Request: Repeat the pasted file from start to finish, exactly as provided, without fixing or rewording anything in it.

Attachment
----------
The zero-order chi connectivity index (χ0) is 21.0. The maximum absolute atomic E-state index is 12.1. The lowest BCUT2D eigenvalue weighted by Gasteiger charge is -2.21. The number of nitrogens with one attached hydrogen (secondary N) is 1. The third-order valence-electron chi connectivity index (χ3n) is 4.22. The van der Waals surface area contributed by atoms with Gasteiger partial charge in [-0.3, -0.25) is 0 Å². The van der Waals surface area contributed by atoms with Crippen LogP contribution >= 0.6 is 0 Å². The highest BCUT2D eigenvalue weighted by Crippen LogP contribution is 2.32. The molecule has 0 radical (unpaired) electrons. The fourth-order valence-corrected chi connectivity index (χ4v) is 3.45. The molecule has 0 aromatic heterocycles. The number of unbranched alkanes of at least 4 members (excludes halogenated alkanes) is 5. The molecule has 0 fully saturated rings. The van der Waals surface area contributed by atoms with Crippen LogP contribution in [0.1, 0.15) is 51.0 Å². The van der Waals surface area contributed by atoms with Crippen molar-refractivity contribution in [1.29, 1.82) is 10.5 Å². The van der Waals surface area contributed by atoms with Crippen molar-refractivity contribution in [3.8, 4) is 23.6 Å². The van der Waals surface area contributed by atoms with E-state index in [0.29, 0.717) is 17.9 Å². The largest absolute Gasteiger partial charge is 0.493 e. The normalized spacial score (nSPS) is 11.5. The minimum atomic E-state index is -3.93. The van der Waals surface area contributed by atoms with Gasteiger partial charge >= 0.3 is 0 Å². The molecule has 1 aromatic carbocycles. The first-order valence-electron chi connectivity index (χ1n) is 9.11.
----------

The zero-order chi connectivity index (χ0) is 21.0. The maximum absolute atomic E-state index is 12.1. The lowest BCUT2D eigenvalue weighted by Gasteiger charge is -2.21. The number of nitrogens with one attached hydrogen (secondary N) is 1. The third-order valence-electron chi connectivity index (χ3n) is 4.22. The van der Waals surface area contributed by atoms with Gasteiger partial charge in [-0.3, -0.25) is 0 Å². The van der Waals surface area contributed by atoms with Crippen LogP contribution >= 0.6 is 0 Å². The highest BCUT2D eigenvalue weighted by Crippen LogP contribution is 2.32. The molecule has 0 radical (unpaired) electrons. The fourth-order valence-corrected chi connectivity index (χ4v) is 3.45. The molecule has 0 aromatic heterocycles. The number of unbranched alkanes of at least 4 members (excludes halogenated alkanes) is 5. The molecule has 0 fully saturated rings. The van der Waals surface area contributed by atoms with Crippen LogP contribution in [0.1, 0.15) is 51.0 Å². The van der Waals surface area contributed by atoms with Crippen molar-refractivity contribution in [1.29, 1.82) is 10.5 Å². The van der Waals surface area contributed by atoms with Crippen molar-refractivity contribution in [3.8, 4) is 23.6 Å². The van der Waals surface area contributed by atoms with E-state index in [0.29, 0.717) is 17.9 Å². The largest absolute Gasteiger partial charge is 0.493 e. The normalized spacial score (nSPS) is 11.5. The minimum atomic E-state index is -3.93. The van der Waals surface area contributed by atoms with Gasteiger partial charge >= 0.3 is 0 Å². The molecule has 1 aromatic carbocycles. The first-order valence-electron chi connectivity index (χ1n) is 9.11.